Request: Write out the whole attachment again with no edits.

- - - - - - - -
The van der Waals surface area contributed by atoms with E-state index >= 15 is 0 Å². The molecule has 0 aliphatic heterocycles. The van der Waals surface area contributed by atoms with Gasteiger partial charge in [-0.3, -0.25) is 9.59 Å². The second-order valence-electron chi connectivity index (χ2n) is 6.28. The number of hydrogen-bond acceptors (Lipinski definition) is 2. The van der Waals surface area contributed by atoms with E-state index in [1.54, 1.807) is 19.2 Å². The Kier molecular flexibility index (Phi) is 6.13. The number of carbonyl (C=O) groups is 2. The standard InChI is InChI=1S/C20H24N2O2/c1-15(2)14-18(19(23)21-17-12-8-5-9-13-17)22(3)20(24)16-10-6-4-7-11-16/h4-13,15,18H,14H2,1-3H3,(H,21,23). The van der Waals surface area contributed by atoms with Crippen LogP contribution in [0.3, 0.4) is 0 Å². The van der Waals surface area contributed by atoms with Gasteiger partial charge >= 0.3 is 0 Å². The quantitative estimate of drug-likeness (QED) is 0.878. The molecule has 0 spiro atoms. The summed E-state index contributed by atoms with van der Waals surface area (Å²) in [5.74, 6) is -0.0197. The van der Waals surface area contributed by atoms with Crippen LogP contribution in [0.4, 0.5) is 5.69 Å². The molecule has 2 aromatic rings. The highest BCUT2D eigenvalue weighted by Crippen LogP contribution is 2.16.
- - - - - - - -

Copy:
The van der Waals surface area contributed by atoms with E-state index >= 15 is 0 Å². The molecule has 0 aliphatic heterocycles. The van der Waals surface area contributed by atoms with Gasteiger partial charge in [-0.3, -0.25) is 9.59 Å². The second-order valence-electron chi connectivity index (χ2n) is 6.28. The number of hydrogen-bond acceptors (Lipinski definition) is 2. The van der Waals surface area contributed by atoms with E-state index in [1.54, 1.807) is 19.2 Å². The Kier molecular flexibility index (Phi) is 6.13. The number of carbonyl (C=O) groups is 2. The standard InChI is InChI=1S/C20H24N2O2/c1-15(2)14-18(19(23)21-17-12-8-5-9-13-17)22(3)20(24)16-10-6-4-7-11-16/h4-13,15,18H,14H2,1-3H3,(H,21,23). The van der Waals surface area contributed by atoms with Crippen LogP contribution in [0.3, 0.4) is 0 Å². The van der Waals surface area contributed by atoms with Gasteiger partial charge >= 0.3 is 0 Å². The quantitative estimate of drug-likeness (QED) is 0.878. The molecule has 0 spiro atoms. The summed E-state index contributed by atoms with van der Waals surface area (Å²) in [5.74, 6) is -0.0197. The van der Waals surface area contributed by atoms with Crippen LogP contribution in [0.4, 0.5) is 5.69 Å². The molecule has 2 aromatic rings. The highest BCUT2D eigenvalue weighted by Crippen LogP contribution is 2.16.